House of Fraser teases new brand-focused strategy ahead of crunch vote
As House of Fraser prepares for one of the most important days in its 170-year history (with its creditors voting on its CVA Friday) the company has released a broad outline of its new product and trade strategy, based on the assumption that the CVA vote will go in its favour.
The company said late Thursday that its new strategy marks “a significant step in the business’s transformation programme.”
So what is it planning? It's said that it wants to ensure “House of Fraser is a destination for customers to shop the brands they love while providing a premium experience for shoppers, both online and in-store.”
It will “make its core focus to offer the best selection of contemporary brands. It will become more agile in responding to trends and deliver exclusivity through partnerships with popular concessions [and] will invest in trend-spotting and product innovation capabilities alongside its recently launched globally responsive supply chain.”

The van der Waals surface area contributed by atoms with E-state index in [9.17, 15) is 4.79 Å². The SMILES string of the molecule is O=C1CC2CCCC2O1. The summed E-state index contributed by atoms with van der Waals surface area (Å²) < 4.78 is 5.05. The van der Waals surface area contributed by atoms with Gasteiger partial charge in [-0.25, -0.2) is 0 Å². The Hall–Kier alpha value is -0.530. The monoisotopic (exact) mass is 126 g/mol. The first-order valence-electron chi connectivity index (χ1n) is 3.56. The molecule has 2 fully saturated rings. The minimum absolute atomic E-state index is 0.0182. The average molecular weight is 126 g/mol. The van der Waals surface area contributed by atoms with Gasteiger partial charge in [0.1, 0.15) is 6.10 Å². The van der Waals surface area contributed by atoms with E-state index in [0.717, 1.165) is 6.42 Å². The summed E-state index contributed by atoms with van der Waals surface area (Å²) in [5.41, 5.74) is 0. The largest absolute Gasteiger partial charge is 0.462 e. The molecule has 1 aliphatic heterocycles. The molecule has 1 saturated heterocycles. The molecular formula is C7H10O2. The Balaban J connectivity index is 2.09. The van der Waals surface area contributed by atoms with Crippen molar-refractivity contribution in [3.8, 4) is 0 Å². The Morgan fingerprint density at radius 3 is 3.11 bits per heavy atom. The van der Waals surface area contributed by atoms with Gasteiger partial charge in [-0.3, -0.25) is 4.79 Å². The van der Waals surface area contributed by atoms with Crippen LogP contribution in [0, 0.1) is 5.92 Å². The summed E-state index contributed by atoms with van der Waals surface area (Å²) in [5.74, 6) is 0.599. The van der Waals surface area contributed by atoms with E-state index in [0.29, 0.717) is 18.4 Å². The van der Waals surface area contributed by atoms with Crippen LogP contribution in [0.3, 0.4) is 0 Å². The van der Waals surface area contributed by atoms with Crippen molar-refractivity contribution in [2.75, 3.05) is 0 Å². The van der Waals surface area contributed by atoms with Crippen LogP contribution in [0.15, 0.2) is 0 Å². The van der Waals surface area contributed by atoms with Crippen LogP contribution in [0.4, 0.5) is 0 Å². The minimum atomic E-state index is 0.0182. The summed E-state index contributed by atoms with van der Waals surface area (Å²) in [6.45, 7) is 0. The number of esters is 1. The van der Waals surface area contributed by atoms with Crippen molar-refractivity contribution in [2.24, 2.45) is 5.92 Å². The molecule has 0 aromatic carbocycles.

That's a statement that’s still pretty short on detail, but rumours are emerging that it plans to cull some of its owned brands and that this would affect head office teams in design, buying and merchandising.
David Walker-Smith, Chief Product and Trading Officer, didn't reveal anything along those lines, but he said: “Since joining House of Fraser, I have worked with the team to review our current product offering and what became crystal clear is our customers love brands.
"Customers now want more from their shopping experience and as a business, we need to make sure we are exceeding expectations. I’m really looking forward to embarking on this new chapter for the business and working with both our existing and new partners to bring an exciting proposition to stores and online”.
As part of wider cost-management efforts, the company said that it is focusing on areas of growth within the business and wider sector. And it cited Kantar Worldpanel saying that branded products overall are outperforming own-label products in the UK, adding weight to the view that some of its house brands could be for the chop.
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